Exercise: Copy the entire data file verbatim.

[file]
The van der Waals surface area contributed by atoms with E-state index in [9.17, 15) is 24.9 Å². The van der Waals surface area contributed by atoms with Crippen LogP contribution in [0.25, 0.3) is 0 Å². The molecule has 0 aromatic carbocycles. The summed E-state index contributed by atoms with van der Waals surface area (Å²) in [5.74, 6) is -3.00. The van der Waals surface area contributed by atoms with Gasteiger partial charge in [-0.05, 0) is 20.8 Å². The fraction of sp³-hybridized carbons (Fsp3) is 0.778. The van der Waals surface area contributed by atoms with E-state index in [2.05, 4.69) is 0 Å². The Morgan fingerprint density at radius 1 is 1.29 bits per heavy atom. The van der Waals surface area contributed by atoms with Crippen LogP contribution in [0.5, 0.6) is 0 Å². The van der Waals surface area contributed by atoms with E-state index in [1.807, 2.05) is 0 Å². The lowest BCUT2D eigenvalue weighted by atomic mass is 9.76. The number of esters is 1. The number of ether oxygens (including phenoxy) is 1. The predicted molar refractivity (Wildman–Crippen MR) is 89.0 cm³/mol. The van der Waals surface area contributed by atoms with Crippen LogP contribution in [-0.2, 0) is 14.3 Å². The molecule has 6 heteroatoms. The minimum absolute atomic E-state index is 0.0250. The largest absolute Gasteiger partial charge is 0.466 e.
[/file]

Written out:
The van der Waals surface area contributed by atoms with E-state index in [9.17, 15) is 24.9 Å². The van der Waals surface area contributed by atoms with Crippen LogP contribution in [0.25, 0.3) is 0 Å². The molecule has 0 aromatic carbocycles. The summed E-state index contributed by atoms with van der Waals surface area (Å²) in [5.74, 6) is -3.00. The van der Waals surface area contributed by atoms with Gasteiger partial charge in [-0.05, 0) is 20.8 Å². The fraction of sp³-hybridized carbons (Fsp3) is 0.778. The van der Waals surface area contributed by atoms with E-state index in [2.05, 4.69) is 0 Å². The Morgan fingerprint density at radius 1 is 1.29 bits per heavy atom. The van der Waals surface area contributed by atoms with Crippen LogP contribution in [0.5, 0.6) is 0 Å². The van der Waals surface area contributed by atoms with E-state index in [1.807, 2.05) is 0 Å². The lowest BCUT2D eigenvalue weighted by atomic mass is 9.76. The number of esters is 1. The number of ether oxygens (including phenoxy) is 1. The predicted molar refractivity (Wildman–Crippen MR) is 89.0 cm³/mol. The van der Waals surface area contributed by atoms with Crippen LogP contribution in [-0.2, 0) is 14.3 Å². The molecule has 6 heteroatoms. The minimum absolute atomic E-state index is 0.0250. The largest absolute Gasteiger partial charge is 0.466 e.